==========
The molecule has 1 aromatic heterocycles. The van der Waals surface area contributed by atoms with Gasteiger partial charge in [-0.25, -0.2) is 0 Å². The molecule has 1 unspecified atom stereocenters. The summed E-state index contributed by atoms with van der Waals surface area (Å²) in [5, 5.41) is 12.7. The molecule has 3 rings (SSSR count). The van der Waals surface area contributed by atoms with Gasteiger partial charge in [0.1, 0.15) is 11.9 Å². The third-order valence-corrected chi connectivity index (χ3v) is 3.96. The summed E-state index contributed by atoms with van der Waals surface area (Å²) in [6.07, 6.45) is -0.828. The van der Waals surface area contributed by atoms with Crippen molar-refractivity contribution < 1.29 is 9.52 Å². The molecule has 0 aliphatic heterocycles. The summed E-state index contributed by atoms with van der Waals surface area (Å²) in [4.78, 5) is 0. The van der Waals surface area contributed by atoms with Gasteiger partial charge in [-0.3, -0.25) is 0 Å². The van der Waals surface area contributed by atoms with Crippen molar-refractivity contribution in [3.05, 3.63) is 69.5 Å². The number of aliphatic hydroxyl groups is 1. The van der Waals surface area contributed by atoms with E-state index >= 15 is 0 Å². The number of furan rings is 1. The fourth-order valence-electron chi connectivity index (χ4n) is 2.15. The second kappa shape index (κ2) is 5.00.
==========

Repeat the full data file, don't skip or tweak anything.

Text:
The molecule has 1 aromatic heterocycles. The van der Waals surface area contributed by atoms with Gasteiger partial charge in [-0.25, -0.2) is 0 Å². The molecule has 1 unspecified atom stereocenters. The summed E-state index contributed by atoms with van der Waals surface area (Å²) in [5, 5.41) is 12.7. The molecule has 3 rings (SSSR count). The van der Waals surface area contributed by atoms with Gasteiger partial charge in [0.1, 0.15) is 11.9 Å². The third-order valence-corrected chi connectivity index (χ3v) is 3.96. The summed E-state index contributed by atoms with van der Waals surface area (Å²) in [6.07, 6.45) is -0.828. The van der Waals surface area contributed by atoms with Crippen molar-refractivity contribution < 1.29 is 9.52 Å². The molecule has 0 aliphatic heterocycles. The summed E-state index contributed by atoms with van der Waals surface area (Å²) in [4.78, 5) is 0. The van der Waals surface area contributed by atoms with Gasteiger partial charge in [-0.3, -0.25) is 0 Å². The van der Waals surface area contributed by atoms with Crippen molar-refractivity contribution in [3.05, 3.63) is 69.5 Å². The number of aliphatic hydroxyl groups is 1. The van der Waals surface area contributed by atoms with E-state index >= 15 is 0 Å². The number of furan rings is 1. The fourth-order valence-electron chi connectivity index (χ4n) is 2.15. The second kappa shape index (κ2) is 5.00.